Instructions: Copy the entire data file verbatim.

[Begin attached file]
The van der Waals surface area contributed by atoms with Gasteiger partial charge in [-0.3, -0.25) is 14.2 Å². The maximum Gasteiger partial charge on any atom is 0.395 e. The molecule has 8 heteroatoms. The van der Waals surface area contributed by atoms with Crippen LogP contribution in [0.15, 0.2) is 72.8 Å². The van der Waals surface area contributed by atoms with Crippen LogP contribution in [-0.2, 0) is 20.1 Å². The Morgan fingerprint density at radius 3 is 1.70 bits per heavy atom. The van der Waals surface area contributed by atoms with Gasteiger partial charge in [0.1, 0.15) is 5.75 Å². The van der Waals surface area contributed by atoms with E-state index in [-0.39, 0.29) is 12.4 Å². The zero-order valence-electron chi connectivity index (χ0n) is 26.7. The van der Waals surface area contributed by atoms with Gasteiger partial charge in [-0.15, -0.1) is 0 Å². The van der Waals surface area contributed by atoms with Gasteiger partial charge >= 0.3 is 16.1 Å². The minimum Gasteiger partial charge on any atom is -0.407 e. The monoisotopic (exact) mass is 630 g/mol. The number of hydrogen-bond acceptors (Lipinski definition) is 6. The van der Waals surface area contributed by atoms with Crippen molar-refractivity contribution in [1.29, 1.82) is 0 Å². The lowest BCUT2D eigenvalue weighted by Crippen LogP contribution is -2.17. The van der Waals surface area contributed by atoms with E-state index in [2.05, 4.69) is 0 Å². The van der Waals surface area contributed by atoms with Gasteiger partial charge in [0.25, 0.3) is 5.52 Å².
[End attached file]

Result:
The van der Waals surface area contributed by atoms with Gasteiger partial charge in [-0.3, -0.25) is 14.2 Å². The maximum Gasteiger partial charge on any atom is 0.395 e. The molecule has 8 heteroatoms. The van der Waals surface area contributed by atoms with Crippen LogP contribution in [0.15, 0.2) is 72.8 Å². The van der Waals surface area contributed by atoms with Crippen LogP contribution in [-0.2, 0) is 20.1 Å². The Morgan fingerprint density at radius 3 is 1.70 bits per heavy atom. The van der Waals surface area contributed by atoms with Gasteiger partial charge in [0.1, 0.15) is 5.75 Å². The van der Waals surface area contributed by atoms with E-state index in [-0.39, 0.29) is 12.4 Å². The zero-order valence-electron chi connectivity index (χ0n) is 26.7. The van der Waals surface area contributed by atoms with Gasteiger partial charge in [-0.15, -0.1) is 0 Å². The van der Waals surface area contributed by atoms with Gasteiger partial charge >= 0.3 is 16.1 Å². The minimum Gasteiger partial charge on any atom is -0.407 e. The monoisotopic (exact) mass is 630 g/mol. The number of hydrogen-bond acceptors (Lipinski definition) is 6. The van der Waals surface area contributed by atoms with Crippen molar-refractivity contribution in [1.29, 1.82) is 0 Å². The lowest BCUT2D eigenvalue weighted by Crippen LogP contribution is -2.17. The van der Waals surface area contributed by atoms with E-state index in [2.05, 4.69) is 0 Å². The van der Waals surface area contributed by atoms with Gasteiger partial charge in [0.25, 0.3) is 5.52 Å².